“Goddammit, does anyone want to tell us the truth about anything?” McKenzie handed John his phone and shook his head as he went back to the truck. “Where to next?”
“We could scope out Lorenzo’s place, and as much as that terrifies me, it seems the next logical step. Bobby said he has a yacht he stays on at one of the marinas. There are several old warehouses in a fenced in area at the marina.”
McKenzie could see how hard it was for John to suggest such a move, and he patted his friend on the shoulder before setting off to the docks. He hoped that something, anything, would come to light there, and seriously was at risk of losing all restraint if it turned out to be another lie.
Finally, a truth had been found. There was no doubt that somebody or something was being kept at the warehouse at the marina. Several SUVs with tinted windows were parked at both the front and the back of the building on the left side. Five men did circuits around the blacktop area surrounding the warehouse. The men were armed, and some openly carrying high powered rifles. This was Florida and Miami after all.
John swallowed audibly as he and McKenzie stared at the setup. John knew McKenzie would want to get closer, and that alone was enough to put him near a panic attack. McKenzie’s eyes narrowed as he watched each man that came into view. John brought up the PowerLead FS608 digital camera binoculars that had been in McKenzie’s bag in case they got a chance to find out who these guys were. The clarity was amazing and he snapped half a dozen pictures.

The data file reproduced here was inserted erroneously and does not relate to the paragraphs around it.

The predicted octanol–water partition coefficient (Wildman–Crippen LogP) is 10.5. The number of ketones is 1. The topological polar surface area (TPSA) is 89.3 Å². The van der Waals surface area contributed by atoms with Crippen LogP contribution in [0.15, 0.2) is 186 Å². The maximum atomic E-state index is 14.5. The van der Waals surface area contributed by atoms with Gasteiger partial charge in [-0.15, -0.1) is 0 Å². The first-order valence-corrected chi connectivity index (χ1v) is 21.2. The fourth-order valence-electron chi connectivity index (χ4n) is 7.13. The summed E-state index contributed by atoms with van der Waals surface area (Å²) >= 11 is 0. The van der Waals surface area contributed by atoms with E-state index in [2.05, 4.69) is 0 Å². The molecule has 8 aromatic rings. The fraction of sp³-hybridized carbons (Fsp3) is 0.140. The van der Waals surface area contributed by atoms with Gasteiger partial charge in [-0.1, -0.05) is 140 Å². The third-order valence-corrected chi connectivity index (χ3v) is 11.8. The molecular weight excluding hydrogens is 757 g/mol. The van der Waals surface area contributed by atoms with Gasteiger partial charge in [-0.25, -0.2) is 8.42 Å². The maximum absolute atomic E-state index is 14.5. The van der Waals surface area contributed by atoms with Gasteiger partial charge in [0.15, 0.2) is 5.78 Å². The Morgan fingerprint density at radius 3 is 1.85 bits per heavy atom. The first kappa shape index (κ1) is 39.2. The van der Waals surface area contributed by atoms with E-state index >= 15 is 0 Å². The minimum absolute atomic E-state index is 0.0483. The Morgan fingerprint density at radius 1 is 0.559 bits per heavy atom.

As they watched from behind a chain linked fence, in a park across the two-lane road, a woman stepped out of one of the doors. McKenzie pulled out his usual binoculars and zoomed in, the safety lights giving him a nice view of Marissa Mendez’s face.
“And so we know the little lady is definitely playing both sides.” McKenzie snapped a few pictures and handed the binoculars to John, who confirmed the visual. “I think we’re done playing nice with her.”
McKenzie started the truck and made another trip to the empty house several doors down from Bobby’s. As they waited for Marissa to come home, McKenzie decided to make a phone call to a couple of Old Farts that he would need to pull off this mission.
The first call was to Chuck Travis, a skinny man with a keen eye and an amazing shot. As a professional sniper perfectly trained by the US Army, he would have no problem picking off the men around the edges so that they could get in. He was spending his days on a small ranch in Colorado with his girlfriend Shawna.